Victoria braces for hot, windy weather and extreme fire risk as total fire ban declared

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Posted

January 04, 2019 06:22:25

Victorians have been warned to brace themselves for a scorching Friday, with temperatures in the mid-40s forecast for much of the state before a cool change causes a drop of up to 20 degrees.

Key points:

  • Temperatures are expected to soar to 46 degrees Celsius in some parts of the state
  • A change will move east across the state throughout the day, bringing damaging winds, cooler temperatures and possible thunderstorms
  • Trams and regional trains will run to altered timetables

A total fire ban has been declared for the entire state, and the fire danger for the Mallee, Wimmera, Northern Country and North Central districts is rated as extreme.

Elsewhere in the state, the fire danger is rated as either severe or very high, with authorities warning that an expected afternoon cool change could bring “dry lightning”, which could spark new fires.

Emergency Management Commissioner Andrew Crisp said any fires that started would be fast-moving and “uncontrollable”.

“If you have not done your preparation and your planning in relation to fire, you better get on to it, because [Friday] is going to be a high-risk day for us across the state,” Commissioner Crisp said.

The state has already endured more than 700 fires since the start of December.

Police arrested a man yesterday following a series of suspicious fires in the Nowa Nowa area in Gippsland on Wednesday and Thursday.

Police were last night interviewing the 30-year-old man, of no fixed address.

Bureau of Meteorology (BOM) senior meteorologist Kevin Parkyn said most parts of the state could expect maximum temperatures in the 40s.

The mercury is tipped to rise to 46 in Mildura and Swan Hill, 45 in Bendigo and Shepparton, and 44 in Horsham and Albury-Wodonga.

A maximum of 42 degrees is forecast for Melbourne, with the temperature expected to reach 30 degrees by 10:00am (AEDT).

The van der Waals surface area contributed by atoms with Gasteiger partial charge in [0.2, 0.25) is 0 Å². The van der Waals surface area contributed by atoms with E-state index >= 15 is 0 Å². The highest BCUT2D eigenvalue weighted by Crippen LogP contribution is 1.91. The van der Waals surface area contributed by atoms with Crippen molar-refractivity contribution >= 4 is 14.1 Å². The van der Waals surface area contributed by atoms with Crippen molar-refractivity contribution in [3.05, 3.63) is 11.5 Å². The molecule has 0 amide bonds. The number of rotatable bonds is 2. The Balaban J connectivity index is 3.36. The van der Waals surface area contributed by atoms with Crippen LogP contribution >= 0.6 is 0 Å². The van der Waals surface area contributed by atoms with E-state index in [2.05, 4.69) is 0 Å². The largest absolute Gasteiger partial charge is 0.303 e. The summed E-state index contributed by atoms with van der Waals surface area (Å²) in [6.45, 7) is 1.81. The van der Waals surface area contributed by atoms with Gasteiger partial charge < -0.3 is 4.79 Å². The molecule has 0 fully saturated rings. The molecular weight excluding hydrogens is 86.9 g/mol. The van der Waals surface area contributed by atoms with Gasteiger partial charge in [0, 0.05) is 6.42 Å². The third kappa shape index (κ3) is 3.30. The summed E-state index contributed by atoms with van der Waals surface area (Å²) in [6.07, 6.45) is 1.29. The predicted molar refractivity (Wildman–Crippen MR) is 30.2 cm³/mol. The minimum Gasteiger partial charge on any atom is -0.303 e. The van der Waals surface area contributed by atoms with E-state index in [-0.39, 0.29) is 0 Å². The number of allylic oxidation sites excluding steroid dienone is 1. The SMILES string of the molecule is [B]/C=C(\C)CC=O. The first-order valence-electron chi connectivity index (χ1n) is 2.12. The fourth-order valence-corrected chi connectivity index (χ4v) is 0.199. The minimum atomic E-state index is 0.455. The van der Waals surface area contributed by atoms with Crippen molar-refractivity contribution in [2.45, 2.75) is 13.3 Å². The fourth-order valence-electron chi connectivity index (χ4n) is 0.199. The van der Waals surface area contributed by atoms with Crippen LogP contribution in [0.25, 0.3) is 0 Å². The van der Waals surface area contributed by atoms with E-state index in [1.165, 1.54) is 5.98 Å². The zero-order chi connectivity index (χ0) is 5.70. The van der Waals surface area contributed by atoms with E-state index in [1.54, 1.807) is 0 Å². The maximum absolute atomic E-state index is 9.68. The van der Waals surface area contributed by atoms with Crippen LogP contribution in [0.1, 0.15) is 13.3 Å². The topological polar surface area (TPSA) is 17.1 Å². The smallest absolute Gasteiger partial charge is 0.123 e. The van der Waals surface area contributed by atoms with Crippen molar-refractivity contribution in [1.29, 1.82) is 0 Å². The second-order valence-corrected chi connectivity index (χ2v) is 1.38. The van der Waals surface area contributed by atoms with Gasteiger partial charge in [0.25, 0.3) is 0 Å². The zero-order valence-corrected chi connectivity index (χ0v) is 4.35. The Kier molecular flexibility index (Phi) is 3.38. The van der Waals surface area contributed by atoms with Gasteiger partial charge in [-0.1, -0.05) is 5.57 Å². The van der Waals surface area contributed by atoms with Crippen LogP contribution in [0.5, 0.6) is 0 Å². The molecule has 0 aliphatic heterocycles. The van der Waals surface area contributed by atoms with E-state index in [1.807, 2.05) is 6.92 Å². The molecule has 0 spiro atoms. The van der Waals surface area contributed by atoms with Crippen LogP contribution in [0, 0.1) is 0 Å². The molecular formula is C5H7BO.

Gusty north to northwesterly winds will increase the fire danger, while the Environment Protection Authority is warning the hot, dry winds are likely to raise dust and reduce air quality in Melbourne and Geelong.

Country Fire Authority chief officer Steve Warrington urged people to protect themselves from radiant heat, and said the arrival of the wind change — which is expected to hit Melbourne and the Mallee about 4:00pm — would be a particularly dangerous time.

BOM warned this cold front, which will travel east across the state throughout the day, will bring damaging winds which will average 60 to 70 kilometres per hour, with peak gusts of up to 100kph.

“The wind change is the biggest killer in our state,” Mr Warrington said.

He urged holidaymakers to consider delaying their trip home in order to avoid travelling at that time in unfamiliar conditions.

This change is set to bring cooler air from the Southern Ocean which could cause temperatures to drop suddenly by as much as 20 degrees, particularly in southern parts of the state, and bring a little rain.

Mr Parkyn warned the wind change would make water conditions more dangerous, and urged people to take extra care in the afternoon.

Seven people have died in Victorian waters since Christmas Eve.

Acting chief health officer Brett Sutton urged people to use air conditioners, fans, curtains and blinds to stay cool, drink plenty of water, check in with vulnerable people and avoid leaving children or pets in cars.

All regional trains will run to altered timetables as they adhere to speed restrictions which will add up to 20 minutes to travel times.

All Albury line trains will be replaced by coaches after midday.

In Melbourne, all trams will run to an extreme weather timetable. Route 30 trams will not run at all, and Route 82 trams between Footscray and Moonee Ponds will be replaced with buses.

After today, Victorians can look forward to a week of milder weather.

A top of 21 is forecast for Melbourne tomorrow, with maximum temperatures in the 20s forecast until Thursday.

Topics:

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